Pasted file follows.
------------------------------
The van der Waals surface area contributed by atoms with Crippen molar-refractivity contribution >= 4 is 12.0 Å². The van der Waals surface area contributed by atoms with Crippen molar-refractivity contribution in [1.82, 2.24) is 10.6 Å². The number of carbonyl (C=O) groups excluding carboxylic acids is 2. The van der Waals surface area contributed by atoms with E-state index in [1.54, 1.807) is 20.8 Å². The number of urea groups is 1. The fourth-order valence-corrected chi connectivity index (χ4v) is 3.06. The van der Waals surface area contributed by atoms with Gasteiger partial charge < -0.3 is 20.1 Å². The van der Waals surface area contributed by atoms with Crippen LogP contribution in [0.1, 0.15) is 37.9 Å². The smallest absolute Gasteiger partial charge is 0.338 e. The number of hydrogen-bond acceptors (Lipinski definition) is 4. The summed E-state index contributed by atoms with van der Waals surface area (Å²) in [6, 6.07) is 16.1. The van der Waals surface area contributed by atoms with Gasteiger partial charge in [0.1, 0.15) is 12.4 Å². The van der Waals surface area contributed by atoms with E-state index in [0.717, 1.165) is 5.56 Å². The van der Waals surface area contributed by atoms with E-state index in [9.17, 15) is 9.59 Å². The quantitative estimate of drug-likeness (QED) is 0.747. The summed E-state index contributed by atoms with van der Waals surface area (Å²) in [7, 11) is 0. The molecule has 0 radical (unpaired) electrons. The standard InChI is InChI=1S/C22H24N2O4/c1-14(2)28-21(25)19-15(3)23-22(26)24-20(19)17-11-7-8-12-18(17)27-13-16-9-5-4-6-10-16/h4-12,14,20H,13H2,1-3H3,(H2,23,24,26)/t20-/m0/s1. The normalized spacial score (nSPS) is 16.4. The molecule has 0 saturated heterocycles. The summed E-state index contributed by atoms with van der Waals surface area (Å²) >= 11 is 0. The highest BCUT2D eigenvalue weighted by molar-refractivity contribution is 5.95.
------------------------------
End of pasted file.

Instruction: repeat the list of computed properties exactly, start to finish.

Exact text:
The van der Waals surface area contributed by atoms with Crippen molar-refractivity contribution >= 4 is 12.0 Å². The van der Waals surface area contributed by atoms with Crippen molar-refractivity contribution in [1.82, 2.24) is 10.6 Å². The number of carbonyl (C=O) groups excluding carboxylic acids is 2. The van der Waals surface area contributed by atoms with E-state index in [1.54, 1.807) is 20.8 Å². The number of urea groups is 1. The fourth-order valence-corrected chi connectivity index (χ4v) is 3.06. The van der Waals surface area contributed by atoms with Gasteiger partial charge < -0.3 is 20.1 Å². The van der Waals surface area contributed by atoms with Crippen LogP contribution in [0.1, 0.15) is 37.9 Å². The smallest absolute Gasteiger partial charge is 0.338 e. The number of hydrogen-bond acceptors (Lipinski definition) is 4. The summed E-state index contributed by atoms with van der Waals surface area (Å²) in [6, 6.07) is 16.1. The van der Waals surface area contributed by atoms with Gasteiger partial charge in [0.1, 0.15) is 12.4 Å². The van der Waals surface area contributed by atoms with E-state index in [0.717, 1.165) is 5.56 Å². The van der Waals surface area contributed by atoms with E-state index in [9.17, 15) is 9.59 Å². The quantitative estimate of drug-likeness (QED) is 0.747. The summed E-state index contributed by atoms with van der Waals surface area (Å²) in [7, 11) is 0. The molecule has 0 radical (unpaired) electrons. The standard InChI is InChI=1S/C22H24N2O4/c1-14(2)28-21(25)19-15(3)23-22(26)24-20(19)17-11-7-8-12-18(17)27-13-16-9-5-4-6-10-16/h4-12,14,20H,13H2,1-3H3,(H2,23,24,26)/t20-/m0/s1. The normalized spacial score (nSPS) is 16.4. The molecule has 0 saturated heterocycles. The summed E-state index contributed by atoms with van der Waals surface area (Å²) >= 11 is 0. The highest BCUT2D eigenvalue weighted by molar-refractivity contribution is 5.95.